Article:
Jan/Feb
2015

Grandma, Mom & Me: Winter Memories

Written by Mariah K. Mihm, Photography by AMN photography
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Grandma: When I was about 8 years old, we lived in Rochester. Our home was on First Place SE, where the government center is now. Our backyard was the Zumbro River. We lived at the end of the street, and next to our house was a big hill. All of the neighborhood dads would get together with pails of water to flood the hill. The kids would flatten cardboard boxes and slide down the icy hill onto the Zumbro. That is my favorite wintertime memory. We could not wait, and it was so much fun!

Mom: I remember Dad plowing the snow into massive heaps. My younger brother and I would make snow tunnels, then bring out the blanket, a flashlight and our books. We loved hiding in there, reading. When you lived in the country, you had to make your own fun.

Me: Remember the time we made a huge snowman at Uncle Dick and Aunt Judy’s? All of the cousins went outside together. We kept on rolling the snow, and all seven of us had to push the huge snowball. The base was over 5 feet high. We had to make a ramp and use ladders for the next two snowballs. No snowman is complete without all the fixings. I know someone has a picture. That was teamwork.

Grandma: I forgot all about that snowman.  

Mom: As I recall, when all the adults came out to see him, we were pelted with snowballs.  

Grandma: I took my three kids out into the softly falling snow, and we would lay on the ground, watching it come down in the sunlight while making snow angels. Then we would come inside for hot chocolate and cookies.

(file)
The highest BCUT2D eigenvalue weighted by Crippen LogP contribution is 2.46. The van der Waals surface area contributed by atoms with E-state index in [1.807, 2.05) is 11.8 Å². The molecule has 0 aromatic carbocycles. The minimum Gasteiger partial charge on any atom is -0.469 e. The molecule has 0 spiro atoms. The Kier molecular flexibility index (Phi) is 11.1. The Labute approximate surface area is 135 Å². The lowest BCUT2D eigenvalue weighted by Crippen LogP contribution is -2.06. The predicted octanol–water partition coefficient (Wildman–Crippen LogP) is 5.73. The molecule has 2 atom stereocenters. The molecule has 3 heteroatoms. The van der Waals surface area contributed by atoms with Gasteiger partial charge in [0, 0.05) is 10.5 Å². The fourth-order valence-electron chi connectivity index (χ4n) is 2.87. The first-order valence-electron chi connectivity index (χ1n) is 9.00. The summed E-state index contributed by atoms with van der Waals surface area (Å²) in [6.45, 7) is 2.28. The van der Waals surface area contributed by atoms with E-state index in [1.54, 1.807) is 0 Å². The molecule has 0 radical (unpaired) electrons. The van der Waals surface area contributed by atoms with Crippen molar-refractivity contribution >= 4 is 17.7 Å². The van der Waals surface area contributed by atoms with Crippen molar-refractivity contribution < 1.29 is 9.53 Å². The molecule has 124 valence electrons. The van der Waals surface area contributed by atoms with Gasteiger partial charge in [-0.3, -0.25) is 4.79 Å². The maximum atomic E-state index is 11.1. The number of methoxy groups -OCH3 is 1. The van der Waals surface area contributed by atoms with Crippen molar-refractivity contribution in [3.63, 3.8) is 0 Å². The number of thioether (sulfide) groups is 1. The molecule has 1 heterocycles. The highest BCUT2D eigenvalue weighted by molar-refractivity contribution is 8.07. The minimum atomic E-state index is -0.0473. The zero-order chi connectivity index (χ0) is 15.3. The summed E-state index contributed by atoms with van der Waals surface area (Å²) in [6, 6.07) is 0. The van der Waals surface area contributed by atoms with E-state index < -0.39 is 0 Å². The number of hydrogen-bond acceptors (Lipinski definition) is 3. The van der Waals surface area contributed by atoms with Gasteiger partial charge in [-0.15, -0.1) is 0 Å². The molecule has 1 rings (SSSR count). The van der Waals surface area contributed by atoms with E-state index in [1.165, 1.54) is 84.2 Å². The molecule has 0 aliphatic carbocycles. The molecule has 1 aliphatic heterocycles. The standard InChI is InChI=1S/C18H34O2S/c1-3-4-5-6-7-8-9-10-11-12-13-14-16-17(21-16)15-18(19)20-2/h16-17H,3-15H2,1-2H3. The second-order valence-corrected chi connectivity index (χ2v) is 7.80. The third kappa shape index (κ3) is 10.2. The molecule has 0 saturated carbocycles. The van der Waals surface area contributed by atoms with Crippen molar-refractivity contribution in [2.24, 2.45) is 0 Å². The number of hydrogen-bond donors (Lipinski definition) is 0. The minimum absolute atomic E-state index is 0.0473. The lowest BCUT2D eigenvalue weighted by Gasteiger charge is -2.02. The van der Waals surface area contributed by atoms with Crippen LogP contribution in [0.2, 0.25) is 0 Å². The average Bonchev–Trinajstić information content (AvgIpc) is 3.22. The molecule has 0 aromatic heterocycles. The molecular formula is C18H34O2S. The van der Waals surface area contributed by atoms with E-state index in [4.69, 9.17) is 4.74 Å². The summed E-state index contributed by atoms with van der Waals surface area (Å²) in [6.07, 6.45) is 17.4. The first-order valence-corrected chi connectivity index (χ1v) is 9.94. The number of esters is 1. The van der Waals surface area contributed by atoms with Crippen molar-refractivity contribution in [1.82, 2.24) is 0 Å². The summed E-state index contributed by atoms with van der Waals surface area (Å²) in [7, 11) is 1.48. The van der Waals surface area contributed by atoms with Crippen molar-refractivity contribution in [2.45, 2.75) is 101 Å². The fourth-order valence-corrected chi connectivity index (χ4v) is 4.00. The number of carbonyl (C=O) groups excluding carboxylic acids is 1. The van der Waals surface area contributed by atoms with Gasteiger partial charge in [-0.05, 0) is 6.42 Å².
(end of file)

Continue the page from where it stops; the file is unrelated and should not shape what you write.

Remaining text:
Mom: I remember how peaceful it was.

Me: I loved making snow angels, though my brother liked to step in them and make a mess. I’m sure I got pretty angry, and I know of at least one time I destroyed his snow fort. What are siblings for? 

Mom: In high school, winter meant preparing for speech and one-act play competitions. We went to sporting events and looked forward to seeing friends.

Grandma: Winter in Minnesota can be a lot of work. In my day, you had to prepare. There were times we were snowed in for weeks at a time. Wood had to be chopped. Water was brought in with a pail. Roads were not cleared, so we had to have enough food on hand. I had to get bundled up to feed the animals. Now I can enjoy my home on a snowy day. I sure do not miss the winter work.

Mom: Snow days are like a bonus day. They have a different feel to them than other days. I like the coziness of reading a book by the fire with a good cup of tea.

Me: Snow days meant sleeping in all day in our pajamas, games and cushion forts. The excitement must have driven Mom and Dad crazy. I try to do some fun things with my son, Landon, but it’s nice to go at our own pace.

Grandma: It sure is a good excuse to slow down.

Me: It is the simple pleasures, the uncomplicated time. After all, who doesn’t like to catch snowflakes on their tongue?